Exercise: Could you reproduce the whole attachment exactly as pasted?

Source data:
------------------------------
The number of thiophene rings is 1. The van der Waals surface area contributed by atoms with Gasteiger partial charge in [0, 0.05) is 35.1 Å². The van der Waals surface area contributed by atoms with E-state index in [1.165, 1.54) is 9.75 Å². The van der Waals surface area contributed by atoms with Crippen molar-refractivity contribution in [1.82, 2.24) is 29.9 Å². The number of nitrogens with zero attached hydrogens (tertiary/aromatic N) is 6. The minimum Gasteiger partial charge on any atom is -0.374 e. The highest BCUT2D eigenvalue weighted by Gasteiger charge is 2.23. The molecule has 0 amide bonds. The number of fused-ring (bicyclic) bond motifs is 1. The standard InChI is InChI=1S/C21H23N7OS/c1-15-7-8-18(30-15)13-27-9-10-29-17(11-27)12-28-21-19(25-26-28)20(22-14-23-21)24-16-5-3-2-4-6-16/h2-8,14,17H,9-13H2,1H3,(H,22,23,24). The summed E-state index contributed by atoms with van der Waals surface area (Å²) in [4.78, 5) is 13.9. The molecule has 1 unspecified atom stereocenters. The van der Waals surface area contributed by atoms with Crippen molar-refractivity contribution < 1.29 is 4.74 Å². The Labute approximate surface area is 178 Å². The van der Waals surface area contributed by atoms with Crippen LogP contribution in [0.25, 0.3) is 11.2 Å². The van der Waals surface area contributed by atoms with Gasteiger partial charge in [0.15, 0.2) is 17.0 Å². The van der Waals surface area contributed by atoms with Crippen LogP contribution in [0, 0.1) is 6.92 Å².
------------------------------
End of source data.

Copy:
The number of thiophene rings is 1. The van der Waals surface area contributed by atoms with Gasteiger partial charge in [0, 0.05) is 35.1 Å². The van der Waals surface area contributed by atoms with E-state index in [1.165, 1.54) is 9.75 Å². The van der Waals surface area contributed by atoms with Crippen molar-refractivity contribution in [1.82, 2.24) is 29.9 Å². The number of nitrogens with zero attached hydrogens (tertiary/aromatic N) is 6. The minimum Gasteiger partial charge on any atom is -0.374 e. The highest BCUT2D eigenvalue weighted by Gasteiger charge is 2.23. The molecule has 0 amide bonds. The number of fused-ring (bicyclic) bond motifs is 1. The standard InChI is InChI=1S/C21H23N7OS/c1-15-7-8-18(30-15)13-27-9-10-29-17(11-27)12-28-21-19(25-26-28)20(22-14-23-21)24-16-5-3-2-4-6-16/h2-8,14,17H,9-13H2,1H3,(H,22,23,24). The summed E-state index contributed by atoms with van der Waals surface area (Å²) in [4.78, 5) is 13.9. The molecule has 1 unspecified atom stereocenters. The van der Waals surface area contributed by atoms with Crippen molar-refractivity contribution < 1.29 is 4.74 Å². The Labute approximate surface area is 178 Å². The van der Waals surface area contributed by atoms with Crippen LogP contribution in [0.25, 0.3) is 11.2 Å². The van der Waals surface area contributed by atoms with Gasteiger partial charge in [0.15, 0.2) is 17.0 Å². The van der Waals surface area contributed by atoms with Crippen LogP contribution in [0, 0.1) is 6.92 Å².